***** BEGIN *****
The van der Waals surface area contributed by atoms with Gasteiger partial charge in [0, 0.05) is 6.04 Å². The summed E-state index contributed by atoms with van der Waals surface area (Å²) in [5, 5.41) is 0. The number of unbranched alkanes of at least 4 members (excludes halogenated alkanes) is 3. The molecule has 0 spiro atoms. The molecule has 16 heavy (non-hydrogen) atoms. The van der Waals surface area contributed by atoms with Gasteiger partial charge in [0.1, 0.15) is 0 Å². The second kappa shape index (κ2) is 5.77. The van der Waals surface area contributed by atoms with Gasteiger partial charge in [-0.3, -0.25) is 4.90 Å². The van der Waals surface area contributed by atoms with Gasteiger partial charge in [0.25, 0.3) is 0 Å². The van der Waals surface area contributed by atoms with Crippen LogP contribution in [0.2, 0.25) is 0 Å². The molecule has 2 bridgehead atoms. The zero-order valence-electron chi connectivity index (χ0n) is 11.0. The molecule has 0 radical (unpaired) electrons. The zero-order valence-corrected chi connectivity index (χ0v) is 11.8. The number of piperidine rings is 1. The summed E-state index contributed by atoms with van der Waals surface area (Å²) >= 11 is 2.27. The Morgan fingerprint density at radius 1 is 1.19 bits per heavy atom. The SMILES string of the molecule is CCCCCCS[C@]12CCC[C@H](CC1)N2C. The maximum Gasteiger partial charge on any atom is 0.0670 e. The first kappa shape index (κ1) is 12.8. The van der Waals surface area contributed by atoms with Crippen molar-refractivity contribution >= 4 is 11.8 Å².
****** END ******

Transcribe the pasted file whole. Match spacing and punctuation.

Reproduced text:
The van der Waals surface area contributed by atoms with Gasteiger partial charge in [0, 0.05) is 6.04 Å². The summed E-state index contributed by atoms with van der Waals surface area (Å²) in [5, 5.41) is 0. The number of unbranched alkanes of at least 4 members (excludes halogenated alkanes) is 3. The molecule has 0 spiro atoms. The molecule has 16 heavy (non-hydrogen) atoms. The van der Waals surface area contributed by atoms with Gasteiger partial charge in [0.1, 0.15) is 0 Å². The second kappa shape index (κ2) is 5.77. The van der Waals surface area contributed by atoms with Gasteiger partial charge in [-0.3, -0.25) is 4.90 Å². The van der Waals surface area contributed by atoms with Gasteiger partial charge in [0.25, 0.3) is 0 Å². The van der Waals surface area contributed by atoms with Crippen LogP contribution in [0.2, 0.25) is 0 Å². The molecule has 2 bridgehead atoms. The zero-order valence-electron chi connectivity index (χ0n) is 11.0. The molecule has 0 radical (unpaired) electrons. The zero-order valence-corrected chi connectivity index (χ0v) is 11.8. The number of piperidine rings is 1. The summed E-state index contributed by atoms with van der Waals surface area (Å²) >= 11 is 2.27. The Morgan fingerprint density at radius 1 is 1.19 bits per heavy atom. The SMILES string of the molecule is CCCCCCS[C@]12CCC[C@H](CC1)N2C. The maximum Gasteiger partial charge on any atom is 0.0670 e. The first kappa shape index (κ1) is 12.8. The van der Waals surface area contributed by atoms with Crippen molar-refractivity contribution >= 4 is 11.8 Å².